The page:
Our Trust in Authority Is Badly Misplaced
By Steve Kirsch
Once we realize this, we’ll be a lot better off. I use inflation as an example. Is raising interest rates really the right solution? I don’t think so. Here’s what I would do about inflation.
Our trust in authorities to implement the best solutions is badly misplaced.
For any major issue, we should have a written plan outlining the causes and the solutions. That plan should be discussed between experts on all sides of the issue in a public forum.
It is always a huge mistake when dissenting voices are silenced or not responded to.
It would be a huge mistake to think that our trust in authority (doctors, mainstream media, members of Congress, the CDC, FDA, etc) is misplaced only for vaccines and COVID-19 mitigation measures.
Once you are open to questioning trust in authority figures you formerly trusted, many things open up for you.
For example, inflation.
We are told by the Fed that the solution to inflation is to raise interest rates.
That doesn’t make sense to me, but if I read the papers, it doesn’t feel like anyone is saying that this is wrong.
Prices are being driven up not because interest rates are too low.
Prices are being driven up due to a combination of issues, including (but not limited to):
- We are printing money
- Supply chain shortage issues increase costs, which are reflected in higher prices
- Out of control government spending (related to #1)
- The pandemic
If you want to fix a problem, you should be focused on fixing the root CAUSES of the problem.
For example, we can end the pandemic anytime we want, but the decision makers in power seem to enjoy it, so they are not taking steps to end it (which starts when they stop censoring the people who know how to fix the problem).
Instead, we are focused on turning the wrong knob: interest rates.
Most people agree with me
You can click the links to vote/see the current numbers, see the comments, or add your own comments.
How I would solve the inflation problem
If I were the Fed, I’d be spending all my time refusing to raise interest rates to cool demand, and I’d instead point out to the politicians that the recent inflation wasn’t caused because we suddenly lowered interest rates.
If Biden wants to fix inflation, the first thing he should do would be to appoint a team of experts that would create a document that outlines:
- The root causes of the current inflation mess (there are several)
- The plan to address each case
The next step is two-fold:
- The document should be made public
- We should invite oral discussion on the problems and solutions BETWEEN experts on all sides of the issue.
That last part is extremely important: Oral discussion between experts with opposing views. If we had had that for COVID mitigation policies, I’d like to think we’d have been a lot better off.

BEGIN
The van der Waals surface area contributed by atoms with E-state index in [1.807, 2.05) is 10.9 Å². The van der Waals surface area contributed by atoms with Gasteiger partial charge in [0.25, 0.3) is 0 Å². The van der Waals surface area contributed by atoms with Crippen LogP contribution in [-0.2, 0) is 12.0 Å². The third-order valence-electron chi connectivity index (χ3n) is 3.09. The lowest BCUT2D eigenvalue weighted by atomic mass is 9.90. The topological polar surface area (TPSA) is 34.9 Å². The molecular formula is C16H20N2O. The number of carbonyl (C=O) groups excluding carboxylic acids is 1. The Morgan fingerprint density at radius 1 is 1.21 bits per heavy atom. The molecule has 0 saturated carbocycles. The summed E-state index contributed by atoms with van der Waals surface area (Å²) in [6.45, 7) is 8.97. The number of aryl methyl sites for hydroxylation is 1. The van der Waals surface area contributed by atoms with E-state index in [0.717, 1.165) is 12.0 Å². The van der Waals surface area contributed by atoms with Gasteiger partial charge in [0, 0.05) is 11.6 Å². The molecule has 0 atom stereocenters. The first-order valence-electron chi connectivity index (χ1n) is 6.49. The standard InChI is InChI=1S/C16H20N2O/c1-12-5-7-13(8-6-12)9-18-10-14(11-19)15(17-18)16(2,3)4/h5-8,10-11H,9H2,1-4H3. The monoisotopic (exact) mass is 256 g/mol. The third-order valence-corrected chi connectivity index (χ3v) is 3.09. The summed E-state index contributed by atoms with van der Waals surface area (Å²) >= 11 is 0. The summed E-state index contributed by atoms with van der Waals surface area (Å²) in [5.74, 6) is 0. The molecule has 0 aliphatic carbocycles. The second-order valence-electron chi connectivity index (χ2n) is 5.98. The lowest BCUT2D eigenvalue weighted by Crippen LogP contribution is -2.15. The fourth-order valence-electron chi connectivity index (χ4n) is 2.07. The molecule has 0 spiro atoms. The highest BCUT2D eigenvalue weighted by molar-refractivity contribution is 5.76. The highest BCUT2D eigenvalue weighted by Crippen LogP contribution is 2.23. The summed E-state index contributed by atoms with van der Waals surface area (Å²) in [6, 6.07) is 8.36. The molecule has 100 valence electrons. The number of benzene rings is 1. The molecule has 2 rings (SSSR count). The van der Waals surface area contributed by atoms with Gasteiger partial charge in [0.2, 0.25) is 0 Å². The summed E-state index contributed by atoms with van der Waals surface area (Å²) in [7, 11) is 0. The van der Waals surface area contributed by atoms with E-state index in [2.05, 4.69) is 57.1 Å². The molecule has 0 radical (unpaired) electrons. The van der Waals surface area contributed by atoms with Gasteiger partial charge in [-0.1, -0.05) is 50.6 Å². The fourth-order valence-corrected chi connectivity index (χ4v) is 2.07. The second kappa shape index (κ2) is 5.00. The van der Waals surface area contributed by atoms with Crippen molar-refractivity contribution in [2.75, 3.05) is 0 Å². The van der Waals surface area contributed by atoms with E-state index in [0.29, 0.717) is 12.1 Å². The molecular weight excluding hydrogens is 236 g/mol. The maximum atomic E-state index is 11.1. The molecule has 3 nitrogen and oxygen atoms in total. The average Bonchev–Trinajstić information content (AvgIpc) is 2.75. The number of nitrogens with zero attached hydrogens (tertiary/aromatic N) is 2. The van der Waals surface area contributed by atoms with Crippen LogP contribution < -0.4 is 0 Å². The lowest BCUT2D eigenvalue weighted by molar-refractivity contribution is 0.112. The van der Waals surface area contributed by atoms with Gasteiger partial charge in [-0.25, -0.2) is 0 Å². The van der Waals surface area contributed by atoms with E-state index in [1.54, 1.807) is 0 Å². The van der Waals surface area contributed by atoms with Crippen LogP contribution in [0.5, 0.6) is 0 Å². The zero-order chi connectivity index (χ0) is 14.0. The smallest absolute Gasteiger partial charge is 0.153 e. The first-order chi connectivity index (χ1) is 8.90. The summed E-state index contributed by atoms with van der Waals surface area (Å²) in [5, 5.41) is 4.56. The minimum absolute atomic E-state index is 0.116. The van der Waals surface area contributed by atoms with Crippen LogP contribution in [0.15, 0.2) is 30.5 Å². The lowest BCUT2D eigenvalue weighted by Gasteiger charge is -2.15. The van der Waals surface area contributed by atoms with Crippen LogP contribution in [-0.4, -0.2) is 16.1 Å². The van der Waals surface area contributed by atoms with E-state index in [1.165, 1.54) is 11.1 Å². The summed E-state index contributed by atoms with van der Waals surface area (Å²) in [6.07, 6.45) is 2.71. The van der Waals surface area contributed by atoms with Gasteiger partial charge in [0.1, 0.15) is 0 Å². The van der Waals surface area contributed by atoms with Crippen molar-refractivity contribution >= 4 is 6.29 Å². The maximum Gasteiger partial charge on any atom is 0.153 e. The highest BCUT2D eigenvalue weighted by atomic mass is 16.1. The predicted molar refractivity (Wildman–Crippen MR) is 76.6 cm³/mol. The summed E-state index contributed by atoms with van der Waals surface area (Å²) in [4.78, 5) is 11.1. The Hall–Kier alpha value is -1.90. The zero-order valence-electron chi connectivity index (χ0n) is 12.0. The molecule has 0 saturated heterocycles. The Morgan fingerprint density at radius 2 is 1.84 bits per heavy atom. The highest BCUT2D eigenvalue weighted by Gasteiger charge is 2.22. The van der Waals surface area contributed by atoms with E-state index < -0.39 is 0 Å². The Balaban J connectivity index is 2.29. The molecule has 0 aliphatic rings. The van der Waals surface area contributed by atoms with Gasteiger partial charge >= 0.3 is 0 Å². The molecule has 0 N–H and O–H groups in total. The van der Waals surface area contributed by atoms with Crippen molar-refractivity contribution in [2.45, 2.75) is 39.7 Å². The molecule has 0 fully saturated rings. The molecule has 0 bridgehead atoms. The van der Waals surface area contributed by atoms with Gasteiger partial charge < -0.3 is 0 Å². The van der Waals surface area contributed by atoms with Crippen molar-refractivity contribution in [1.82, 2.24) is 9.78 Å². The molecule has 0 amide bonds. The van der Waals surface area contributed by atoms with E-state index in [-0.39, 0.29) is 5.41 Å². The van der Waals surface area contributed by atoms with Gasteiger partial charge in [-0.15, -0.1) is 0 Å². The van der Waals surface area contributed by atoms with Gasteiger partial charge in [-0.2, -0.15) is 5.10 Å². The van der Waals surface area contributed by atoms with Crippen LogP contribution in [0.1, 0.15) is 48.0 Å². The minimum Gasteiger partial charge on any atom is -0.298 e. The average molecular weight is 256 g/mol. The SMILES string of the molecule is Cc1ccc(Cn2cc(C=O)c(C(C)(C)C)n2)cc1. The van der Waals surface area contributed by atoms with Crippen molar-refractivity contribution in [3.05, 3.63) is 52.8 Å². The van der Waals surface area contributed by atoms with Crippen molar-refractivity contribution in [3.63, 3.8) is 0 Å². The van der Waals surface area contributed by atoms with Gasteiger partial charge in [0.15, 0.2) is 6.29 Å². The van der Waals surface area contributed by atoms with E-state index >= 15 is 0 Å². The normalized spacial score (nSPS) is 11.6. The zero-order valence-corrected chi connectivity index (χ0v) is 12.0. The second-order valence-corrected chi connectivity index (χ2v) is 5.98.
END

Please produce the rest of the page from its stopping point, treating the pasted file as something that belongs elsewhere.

Where is the document for inflation? The open public discussion between experts?
Can someone tell me where that document is? And I missed the open discussions of the experts on it, too. When did that happen?
Is there a single member of Congress calling for such a common sense approach?
Wouldn’t it be great if we had an open process like this for all issues (like the COVID pandemic) where we got to hear from experts with divergent views.
But for some reason, this never happens.
Major problems should all have a written plan outlining the cause and the solution(s).
That plan then should be debated publicly by discussion between experts on all sides of the issue before it is finalized and implemented.
Sadly, the government doesn’t do this.
They never allow the authorities to be directly challenged in a public forum. While they do allow public comments, the “authorities” never have to answer any questions that are raised by the public. This rarely happens at the local level, it never happens at the state or federal level.
The authorities simply ignore the public comments and refuse to respond to any of them. This is a HUGE mistake.
If we want good decisions, we should not silence those with opposing views. We should not duck healthy debate.
Sadly, that’s what we do. We silence experts who dissent, and we avoid answering any of their questions or addressing any of their primary concerns.
If we fixed just this one thing, it could make a huge difference.
Yet today, nobody will debate any of the vaccine “misinformation spreaders” despite the call for open discussion made over 2 years ago by UCSF Professor Vinay Prasad (“Scientists who express different views on Covid-19 should be heard, not demonized”).
So we have a long way to go. The day public authorities allow themselves to be publicly challenged by experts with opposing views will be a giant step forward.